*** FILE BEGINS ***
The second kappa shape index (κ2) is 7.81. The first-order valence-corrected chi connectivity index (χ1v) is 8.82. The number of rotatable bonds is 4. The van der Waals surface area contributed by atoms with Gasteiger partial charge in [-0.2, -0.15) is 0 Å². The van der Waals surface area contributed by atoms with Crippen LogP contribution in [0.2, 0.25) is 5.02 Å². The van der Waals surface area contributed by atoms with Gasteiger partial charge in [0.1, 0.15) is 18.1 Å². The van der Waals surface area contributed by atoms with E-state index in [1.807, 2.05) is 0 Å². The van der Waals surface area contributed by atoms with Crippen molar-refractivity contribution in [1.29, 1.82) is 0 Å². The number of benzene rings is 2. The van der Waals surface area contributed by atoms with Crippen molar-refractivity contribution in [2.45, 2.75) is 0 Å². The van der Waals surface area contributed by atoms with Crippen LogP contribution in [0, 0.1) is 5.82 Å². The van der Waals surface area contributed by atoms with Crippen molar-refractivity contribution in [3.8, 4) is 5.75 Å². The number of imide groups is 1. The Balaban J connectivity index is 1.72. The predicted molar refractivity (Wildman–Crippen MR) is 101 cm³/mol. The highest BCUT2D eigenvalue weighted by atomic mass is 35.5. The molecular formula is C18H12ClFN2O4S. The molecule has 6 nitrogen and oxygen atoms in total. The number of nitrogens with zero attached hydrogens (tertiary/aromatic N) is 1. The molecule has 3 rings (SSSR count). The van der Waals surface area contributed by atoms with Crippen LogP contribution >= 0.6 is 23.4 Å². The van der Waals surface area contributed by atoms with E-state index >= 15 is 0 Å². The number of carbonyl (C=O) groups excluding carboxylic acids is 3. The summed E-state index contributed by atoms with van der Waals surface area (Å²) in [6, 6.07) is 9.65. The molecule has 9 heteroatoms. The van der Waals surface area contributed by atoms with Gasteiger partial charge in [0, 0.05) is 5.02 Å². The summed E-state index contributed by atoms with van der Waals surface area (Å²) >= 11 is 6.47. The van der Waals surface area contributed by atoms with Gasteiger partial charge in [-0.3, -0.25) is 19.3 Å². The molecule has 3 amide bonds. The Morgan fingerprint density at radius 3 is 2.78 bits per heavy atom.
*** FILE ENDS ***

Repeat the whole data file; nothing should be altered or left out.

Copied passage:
The second kappa shape index (κ2) is 7.81. The first-order valence-corrected chi connectivity index (χ1v) is 8.82. The number of rotatable bonds is 4. The van der Waals surface area contributed by atoms with Gasteiger partial charge in [-0.2, -0.15) is 0 Å². The van der Waals surface area contributed by atoms with Crippen LogP contribution in [0.2, 0.25) is 5.02 Å². The van der Waals surface area contributed by atoms with Gasteiger partial charge in [0.1, 0.15) is 18.1 Å². The van der Waals surface area contributed by atoms with E-state index in [1.807, 2.05) is 0 Å². The van der Waals surface area contributed by atoms with Crippen molar-refractivity contribution in [1.29, 1.82) is 0 Å². The number of benzene rings is 2. The van der Waals surface area contributed by atoms with Crippen molar-refractivity contribution in [2.45, 2.75) is 0 Å². The van der Waals surface area contributed by atoms with Crippen LogP contribution in [0, 0.1) is 5.82 Å². The van der Waals surface area contributed by atoms with Crippen molar-refractivity contribution in [3.8, 4) is 5.75 Å². The number of imide groups is 1. The Balaban J connectivity index is 1.72. The predicted molar refractivity (Wildman–Crippen MR) is 101 cm³/mol. The highest BCUT2D eigenvalue weighted by atomic mass is 35.5. The molecular formula is C18H12ClFN2O4S. The molecule has 6 nitrogen and oxygen atoms in total. The number of nitrogens with zero attached hydrogens (tertiary/aromatic N) is 1. The molecule has 3 rings (SSSR count). The van der Waals surface area contributed by atoms with Crippen LogP contribution >= 0.6 is 23.4 Å². The van der Waals surface area contributed by atoms with E-state index >= 15 is 0 Å². The number of carbonyl (C=O) groups excluding carboxylic acids is 3. The summed E-state index contributed by atoms with van der Waals surface area (Å²) in [6, 6.07) is 9.65. The molecule has 9 heteroatoms. The van der Waals surface area contributed by atoms with Gasteiger partial charge in [0, 0.05) is 5.02 Å². The summed E-state index contributed by atoms with van der Waals surface area (Å²) >= 11 is 6.47. The van der Waals surface area contributed by atoms with Gasteiger partial charge in [-0.3, -0.25) is 19.3 Å². The molecule has 3 amide bonds. The Morgan fingerprint density at radius 3 is 2.78 bits per heavy atom.